Learn How to Build Muscle

The Workout Imperative: An Exercise Program For 50 And Beyond

Exercising and keeping fit is imperative to your long term health. There are a number of studies that indicate that a program of good nutrition and exercise will help stave off the ravages of aging.

A number of body elements begin to diminish with age; muscle size and strength, our oxygen transport capacity, bone density, flexibility and our response to exercise.

This means that we have to be smarter in our workout regimen, we have to adapt our program to our present capacity and fitness requirements.

In order to keep our oxygen capacity and usage high, we have to incorporate more aerobic exercises into our weight lifting routine.

We still have to strength train, but we should add some high rep/lower weight sets as they tend to be more aerobic.

Aerobic versus Anaerobic:

Aerobic exercises are those where the principal energy source is the oxygen we breathe. Aerobics involve longer exercise periods.

Typical aerobic sports are distance running, swimming, bicycling, jumping rope and karate. Aerobic exercises tend to increase our efficient use of oxygen and oxygen capacity.

Anaerobic are short duration exercises that rely upon strength and agility, such as; power-lifting, push-ups, pull-ups and resistance training.

Typical anaerobic sports are; Olympic weight lifting, football (American), sprinting, shot-put and hammer-throw.

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When we are young with our strength at its peak, our body functions are most efficient. Our glands are producing all our hormone requirements, our metabolisms are in high gear and our cardiovascular system is at 100%. As we age, these bodily functions begin to slow down.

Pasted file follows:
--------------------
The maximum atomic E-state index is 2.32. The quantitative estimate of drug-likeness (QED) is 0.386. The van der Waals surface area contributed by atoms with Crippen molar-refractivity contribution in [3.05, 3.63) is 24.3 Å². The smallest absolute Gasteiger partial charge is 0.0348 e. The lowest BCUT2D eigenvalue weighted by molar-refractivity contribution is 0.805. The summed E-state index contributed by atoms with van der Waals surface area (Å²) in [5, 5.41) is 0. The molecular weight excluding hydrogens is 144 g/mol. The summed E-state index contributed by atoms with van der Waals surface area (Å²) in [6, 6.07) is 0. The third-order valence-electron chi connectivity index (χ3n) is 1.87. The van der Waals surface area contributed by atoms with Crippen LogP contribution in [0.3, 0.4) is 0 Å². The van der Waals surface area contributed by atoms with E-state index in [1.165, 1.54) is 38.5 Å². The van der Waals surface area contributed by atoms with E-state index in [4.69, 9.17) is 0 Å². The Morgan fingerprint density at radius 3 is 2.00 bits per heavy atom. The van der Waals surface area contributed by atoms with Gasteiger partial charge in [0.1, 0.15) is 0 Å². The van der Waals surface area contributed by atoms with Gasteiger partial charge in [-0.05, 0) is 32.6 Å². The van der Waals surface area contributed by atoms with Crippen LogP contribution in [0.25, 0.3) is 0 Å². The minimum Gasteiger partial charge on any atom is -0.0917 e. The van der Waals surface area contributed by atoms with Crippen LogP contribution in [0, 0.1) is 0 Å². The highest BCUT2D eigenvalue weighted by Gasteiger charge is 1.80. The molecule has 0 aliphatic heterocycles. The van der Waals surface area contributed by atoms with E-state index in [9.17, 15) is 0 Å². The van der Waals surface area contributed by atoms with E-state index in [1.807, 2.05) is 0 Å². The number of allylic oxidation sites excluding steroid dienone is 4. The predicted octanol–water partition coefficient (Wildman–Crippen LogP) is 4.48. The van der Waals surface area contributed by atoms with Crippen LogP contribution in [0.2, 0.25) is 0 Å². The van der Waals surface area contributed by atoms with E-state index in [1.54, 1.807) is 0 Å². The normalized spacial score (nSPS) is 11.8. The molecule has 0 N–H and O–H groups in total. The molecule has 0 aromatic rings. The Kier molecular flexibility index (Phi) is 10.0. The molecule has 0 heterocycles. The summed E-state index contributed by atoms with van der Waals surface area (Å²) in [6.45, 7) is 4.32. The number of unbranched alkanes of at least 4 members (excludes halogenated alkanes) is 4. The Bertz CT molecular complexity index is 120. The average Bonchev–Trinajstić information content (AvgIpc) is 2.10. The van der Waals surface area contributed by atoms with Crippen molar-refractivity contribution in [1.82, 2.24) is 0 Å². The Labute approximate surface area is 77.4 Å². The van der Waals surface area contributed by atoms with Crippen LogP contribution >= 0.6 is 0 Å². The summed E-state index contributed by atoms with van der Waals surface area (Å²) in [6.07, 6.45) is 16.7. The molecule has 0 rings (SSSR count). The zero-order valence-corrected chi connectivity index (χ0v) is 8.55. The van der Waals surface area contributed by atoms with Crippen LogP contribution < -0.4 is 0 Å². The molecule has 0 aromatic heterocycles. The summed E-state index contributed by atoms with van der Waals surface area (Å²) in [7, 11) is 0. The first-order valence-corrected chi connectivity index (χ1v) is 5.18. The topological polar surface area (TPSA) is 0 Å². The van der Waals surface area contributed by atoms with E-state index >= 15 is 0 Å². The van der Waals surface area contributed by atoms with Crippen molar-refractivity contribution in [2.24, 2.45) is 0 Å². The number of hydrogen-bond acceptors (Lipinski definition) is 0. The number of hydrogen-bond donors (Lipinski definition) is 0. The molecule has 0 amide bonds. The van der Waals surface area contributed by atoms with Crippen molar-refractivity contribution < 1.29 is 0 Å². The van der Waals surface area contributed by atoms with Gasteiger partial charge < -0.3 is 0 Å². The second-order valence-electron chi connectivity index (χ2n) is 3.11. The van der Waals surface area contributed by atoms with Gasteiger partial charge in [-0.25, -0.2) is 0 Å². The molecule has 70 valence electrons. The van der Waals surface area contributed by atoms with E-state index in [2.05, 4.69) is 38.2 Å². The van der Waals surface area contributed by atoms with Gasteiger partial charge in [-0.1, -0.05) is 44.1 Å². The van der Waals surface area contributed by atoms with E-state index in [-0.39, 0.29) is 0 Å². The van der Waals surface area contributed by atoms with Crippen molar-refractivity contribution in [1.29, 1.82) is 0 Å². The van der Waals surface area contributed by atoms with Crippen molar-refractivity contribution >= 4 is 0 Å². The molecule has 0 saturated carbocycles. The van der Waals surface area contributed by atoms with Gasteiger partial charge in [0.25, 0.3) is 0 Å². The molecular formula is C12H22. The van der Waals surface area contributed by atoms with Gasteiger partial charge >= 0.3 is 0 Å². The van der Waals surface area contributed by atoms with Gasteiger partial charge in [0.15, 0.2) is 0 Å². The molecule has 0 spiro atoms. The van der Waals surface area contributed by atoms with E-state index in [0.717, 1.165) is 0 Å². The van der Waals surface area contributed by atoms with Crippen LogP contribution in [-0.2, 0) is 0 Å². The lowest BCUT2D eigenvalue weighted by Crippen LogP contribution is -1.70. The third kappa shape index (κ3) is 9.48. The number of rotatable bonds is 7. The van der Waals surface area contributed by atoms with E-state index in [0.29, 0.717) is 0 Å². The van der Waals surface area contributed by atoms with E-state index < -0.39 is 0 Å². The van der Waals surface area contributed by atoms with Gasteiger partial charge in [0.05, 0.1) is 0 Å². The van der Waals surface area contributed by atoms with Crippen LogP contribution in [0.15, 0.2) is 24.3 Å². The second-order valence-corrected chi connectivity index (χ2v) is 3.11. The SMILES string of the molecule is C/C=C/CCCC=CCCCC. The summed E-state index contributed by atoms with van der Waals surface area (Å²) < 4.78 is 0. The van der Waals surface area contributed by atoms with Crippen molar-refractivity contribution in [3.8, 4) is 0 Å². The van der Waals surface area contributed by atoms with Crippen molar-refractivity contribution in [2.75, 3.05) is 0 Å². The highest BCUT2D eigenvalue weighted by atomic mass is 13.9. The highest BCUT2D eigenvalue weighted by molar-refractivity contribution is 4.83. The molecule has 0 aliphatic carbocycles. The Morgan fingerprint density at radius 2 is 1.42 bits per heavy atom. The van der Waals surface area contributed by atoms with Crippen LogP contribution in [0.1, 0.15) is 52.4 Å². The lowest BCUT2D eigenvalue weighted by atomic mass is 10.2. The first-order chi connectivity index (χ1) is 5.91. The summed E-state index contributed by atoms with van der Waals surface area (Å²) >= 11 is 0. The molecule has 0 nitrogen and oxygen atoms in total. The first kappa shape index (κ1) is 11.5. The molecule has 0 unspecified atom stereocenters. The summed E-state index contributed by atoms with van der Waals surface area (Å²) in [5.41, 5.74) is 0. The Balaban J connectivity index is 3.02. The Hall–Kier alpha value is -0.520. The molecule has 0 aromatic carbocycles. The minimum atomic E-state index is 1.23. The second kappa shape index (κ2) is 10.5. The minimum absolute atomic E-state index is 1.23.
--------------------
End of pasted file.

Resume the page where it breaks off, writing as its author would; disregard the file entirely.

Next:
To compensate, we have to adapt our exercise and nutrition programs to slow down the disintegration and meet our changing needs.

An Exercise Program Strength Training - Lifting weights is still very important for muscle development and density.

Maximum weights should be used one day per week with the other days routines focused more on moderate weights with high repetitions.

You might want to consider using weight loaded machines instead of as many free weights because machine exercises have less impact on the joints. Injured joints tend to become arthritic. Check out the ultimate beginner weight lifting routine for more details.

Aerobics - At least one hour should be spent on machines; treadmill, elliptical, stair-climber and stationary bicycle. Moderate speeds, workloads and resistance should be used.

If the weather is good, running, jogging, bicycling or sports walking may be substituted for the machines.

The routine should follow a regular schedule like:

Monday - Heavy Day using maximum weights in all lifts.
Tuesday - Aerobics Day.
Wednesday - Strength training on machines, moderate weights, high reps.
Thursday - Aerobics Day.
Friday - Strength training on machines, moderate weights, high reps.
Saturday and Sunday - Rest

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Monday is the best for your heavy day because your body has rested for two days and your strength and energy levels will be high.

Aerobic sports like tennis or martial arts may also be performed in addition to other aerobic exercises.


Our metabolism slows down as we age. Our nutritional requirements are still high because of our activity, but our ability to absorb proteins is greatly diminished. Changing fitness program exercise and dietary needs can help you in maintaining a balanced lifestyle.

We should consider dietary supplements, particularly those that assist with protein assimilation.

We should be eating smaller quantities of nutritionally balanced foods. Protein should be about twenty percent of the calories consumed, with complex carbohydrates being forty percent and fats and fibers making up the balance.

Our glands are also producing fewer hormones, so we should consider augmenting that production as well.

Your family medical practitioner can advise you or refer you to a specialist who can prescribe a program of natural hormone replacement or supplementation.

One national medical group that features a very muscular, youthful looking 65 year old as their poster-boy, uses hormone therapy to stop and reverse aging.

It is their contention that medically supervised doses of human growth hormone (HGH and testosterone are healthy after you body slows or stops production of these items on its own.

Have you used supplements to try and keep up with the young guns?

Don't even think about popping one more supplement until you have read "The Truth About Supplements".

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